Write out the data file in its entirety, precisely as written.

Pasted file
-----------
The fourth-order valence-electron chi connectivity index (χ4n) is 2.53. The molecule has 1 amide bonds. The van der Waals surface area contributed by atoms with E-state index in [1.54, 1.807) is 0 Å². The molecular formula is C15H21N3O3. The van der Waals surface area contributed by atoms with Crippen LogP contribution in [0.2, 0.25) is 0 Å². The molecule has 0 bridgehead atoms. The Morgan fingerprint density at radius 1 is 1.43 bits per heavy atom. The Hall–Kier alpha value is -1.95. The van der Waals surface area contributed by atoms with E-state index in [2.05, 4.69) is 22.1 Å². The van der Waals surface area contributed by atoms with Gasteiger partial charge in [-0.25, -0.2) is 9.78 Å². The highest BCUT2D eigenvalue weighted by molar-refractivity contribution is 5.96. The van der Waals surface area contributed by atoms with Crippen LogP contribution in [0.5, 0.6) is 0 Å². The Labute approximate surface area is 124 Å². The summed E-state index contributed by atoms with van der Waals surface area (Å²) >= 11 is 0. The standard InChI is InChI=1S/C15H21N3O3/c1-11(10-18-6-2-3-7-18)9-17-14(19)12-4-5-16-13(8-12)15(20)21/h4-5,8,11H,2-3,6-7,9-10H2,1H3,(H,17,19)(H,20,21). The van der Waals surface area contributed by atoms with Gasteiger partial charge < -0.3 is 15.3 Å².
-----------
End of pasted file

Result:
The fourth-order valence-electron chi connectivity index (χ4n) is 2.53. The molecule has 1 amide bonds. The van der Waals surface area contributed by atoms with E-state index in [1.54, 1.807) is 0 Å². The molecular formula is C15H21N3O3. The van der Waals surface area contributed by atoms with Crippen LogP contribution in [0.2, 0.25) is 0 Å². The molecule has 0 bridgehead atoms. The Morgan fingerprint density at radius 1 is 1.43 bits per heavy atom. The Hall–Kier alpha value is -1.95. The van der Waals surface area contributed by atoms with E-state index in [2.05, 4.69) is 22.1 Å². The van der Waals surface area contributed by atoms with Gasteiger partial charge in [-0.25, -0.2) is 9.78 Å². The highest BCUT2D eigenvalue weighted by molar-refractivity contribution is 5.96. The van der Waals surface area contributed by atoms with Crippen LogP contribution in [0.5, 0.6) is 0 Å². The Labute approximate surface area is 124 Å². The summed E-state index contributed by atoms with van der Waals surface area (Å²) >= 11 is 0. The standard InChI is InChI=1S/C15H21N3O3/c1-11(10-18-6-2-3-7-18)9-17-14(19)12-4-5-16-13(8-12)15(20)21/h4-5,8,11H,2-3,6-7,9-10H2,1H3,(H,17,19)(H,20,21). The van der Waals surface area contributed by atoms with Gasteiger partial charge < -0.3 is 15.3 Å².